Works Best With: Pu’er, especially shu pu’er
Take a 4-5g chunk of pu’er and place it in a gaiwan. Don’t worry about warming anything up. Pour boiling water over the tea. Take a pu’er pick and hack the chunk apart until it is pretty loose. Pour off the very strong wash through a strainer, and pour into each cup. Everyone can dump their own wash out of their cup while waiting. Pour more boiling water in the gaiwan. If it is sheng pu’er, pour it off right away, or when you remember, into a pitcher, through a strainer if you have one. If it is shu pu’er, pick at it a bit more with the pu’er needle, and then pour off. Keep steeping until you get tired of pu’er, and then do one very long 5-10 minute steep to pour on your favorite tea animals or yixing pots.
The Story: Wang Yanxin is one of the most well-trained and sensitive palates for pu’er in China. She started her business at age 20, and has been extremely successful due to her ability to find the best. She doesn’t care about brand, or even what year the tea is from. She cares only about flavor. Some people may have older more valuable collections, but nobody has a better tasting and more nuanced collection than Wang Yanxin. She knows how to prepare high-culture gongfu tea with scent cups and all, but simply prefers not to. She just wants to make great tea, and doesn’t care if you see her poking a tuocha with a needle in the gaiwan if it gets the best flavor.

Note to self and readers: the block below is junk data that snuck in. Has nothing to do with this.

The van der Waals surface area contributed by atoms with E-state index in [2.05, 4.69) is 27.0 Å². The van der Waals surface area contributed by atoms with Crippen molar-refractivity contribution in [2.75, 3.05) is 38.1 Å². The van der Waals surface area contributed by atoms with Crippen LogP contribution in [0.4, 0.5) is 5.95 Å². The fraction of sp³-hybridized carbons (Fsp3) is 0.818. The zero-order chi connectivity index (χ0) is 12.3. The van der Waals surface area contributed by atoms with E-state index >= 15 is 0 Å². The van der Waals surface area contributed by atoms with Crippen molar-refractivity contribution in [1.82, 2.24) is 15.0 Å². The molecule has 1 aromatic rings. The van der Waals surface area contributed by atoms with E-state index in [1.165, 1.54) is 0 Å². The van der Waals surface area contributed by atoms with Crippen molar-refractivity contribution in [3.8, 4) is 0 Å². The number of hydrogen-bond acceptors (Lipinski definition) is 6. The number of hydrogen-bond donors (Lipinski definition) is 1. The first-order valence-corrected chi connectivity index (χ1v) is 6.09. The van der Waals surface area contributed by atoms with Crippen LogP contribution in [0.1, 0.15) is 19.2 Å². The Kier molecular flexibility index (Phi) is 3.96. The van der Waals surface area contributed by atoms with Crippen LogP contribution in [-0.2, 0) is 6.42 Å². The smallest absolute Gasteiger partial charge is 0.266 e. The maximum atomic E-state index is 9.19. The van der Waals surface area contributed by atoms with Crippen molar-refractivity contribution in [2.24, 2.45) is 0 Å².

David’s Notes: Wang Yanxin is one of my favorite tea personalities and one of my most influential teachers. She doesn’t serve tea in the sense of preparing it, she serves it in the sense of working for it. Her way of making pu’er is a fun one to try. It gets you to the best steepings faster by breaking apart the chunk of tea at the beginning, which is useful if you have a lot of tea to try like I often do. Pu’er may be expensive and “high-culture,” but Wang Yanxin reminds me of the humility of the farmers behind each brick.